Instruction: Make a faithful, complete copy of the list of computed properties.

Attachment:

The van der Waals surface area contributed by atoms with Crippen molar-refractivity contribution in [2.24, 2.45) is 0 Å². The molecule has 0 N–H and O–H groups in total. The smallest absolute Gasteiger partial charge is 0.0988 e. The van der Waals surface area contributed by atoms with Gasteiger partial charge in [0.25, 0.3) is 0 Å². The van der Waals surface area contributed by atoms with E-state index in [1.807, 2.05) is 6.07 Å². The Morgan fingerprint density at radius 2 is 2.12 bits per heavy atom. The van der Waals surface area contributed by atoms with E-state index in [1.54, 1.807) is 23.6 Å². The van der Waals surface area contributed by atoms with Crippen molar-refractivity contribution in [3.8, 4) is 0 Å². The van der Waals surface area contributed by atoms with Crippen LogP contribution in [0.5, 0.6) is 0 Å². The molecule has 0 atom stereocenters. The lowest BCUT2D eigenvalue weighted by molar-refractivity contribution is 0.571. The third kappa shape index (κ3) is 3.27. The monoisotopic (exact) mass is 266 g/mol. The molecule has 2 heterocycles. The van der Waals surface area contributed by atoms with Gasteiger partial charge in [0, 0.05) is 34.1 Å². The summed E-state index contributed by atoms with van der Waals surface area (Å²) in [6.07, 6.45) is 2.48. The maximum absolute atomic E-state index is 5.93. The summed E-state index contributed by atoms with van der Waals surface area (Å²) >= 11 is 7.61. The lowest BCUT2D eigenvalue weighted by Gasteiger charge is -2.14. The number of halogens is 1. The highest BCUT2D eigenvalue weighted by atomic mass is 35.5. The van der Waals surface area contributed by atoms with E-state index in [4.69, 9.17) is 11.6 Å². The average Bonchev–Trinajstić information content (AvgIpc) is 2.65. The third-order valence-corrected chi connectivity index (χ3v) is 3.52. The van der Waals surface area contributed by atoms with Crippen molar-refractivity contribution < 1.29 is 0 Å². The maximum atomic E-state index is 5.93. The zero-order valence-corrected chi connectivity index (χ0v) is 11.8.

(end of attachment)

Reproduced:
The van der Waals surface area contributed by atoms with Crippen molar-refractivity contribution in [2.24, 2.45) is 0 Å². The molecule has 0 N–H and O–H groups in total. The smallest absolute Gasteiger partial charge is 0.0988 e. The van der Waals surface area contributed by atoms with Gasteiger partial charge in [0.25, 0.3) is 0 Å². The van der Waals surface area contributed by atoms with E-state index in [1.807, 2.05) is 6.07 Å². The Morgan fingerprint density at radius 2 is 2.12 bits per heavy atom. The van der Waals surface area contributed by atoms with E-state index in [1.54, 1.807) is 23.6 Å². The van der Waals surface area contributed by atoms with Crippen molar-refractivity contribution in [3.8, 4) is 0 Å². The van der Waals surface area contributed by atoms with Crippen LogP contribution in [0.5, 0.6) is 0 Å². The molecule has 0 atom stereocenters. The lowest BCUT2D eigenvalue weighted by molar-refractivity contribution is 0.571. The third kappa shape index (κ3) is 3.27. The monoisotopic (exact) mass is 266 g/mol. The molecule has 2 heterocycles. The van der Waals surface area contributed by atoms with Gasteiger partial charge in [0, 0.05) is 34.1 Å². The summed E-state index contributed by atoms with van der Waals surface area (Å²) in [6.07, 6.45) is 2.48. The maximum absolute atomic E-state index is 5.93. The summed E-state index contributed by atoms with van der Waals surface area (Å²) >= 11 is 7.61. The lowest BCUT2D eigenvalue weighted by Gasteiger charge is -2.14. The number of halogens is 1. The highest BCUT2D eigenvalue weighted by atomic mass is 35.5. The van der Waals surface area contributed by atoms with E-state index in [4.69, 9.17) is 11.6 Å². The average Bonchev–Trinajstić information content (AvgIpc) is 2.65. The third-order valence-corrected chi connectivity index (χ3v) is 3.52. The van der Waals surface area contributed by atoms with Crippen molar-refractivity contribution < 1.29 is 0 Å². The maximum atomic E-state index is 5.93. The zero-order valence-corrected chi connectivity index (χ0v) is 11.8.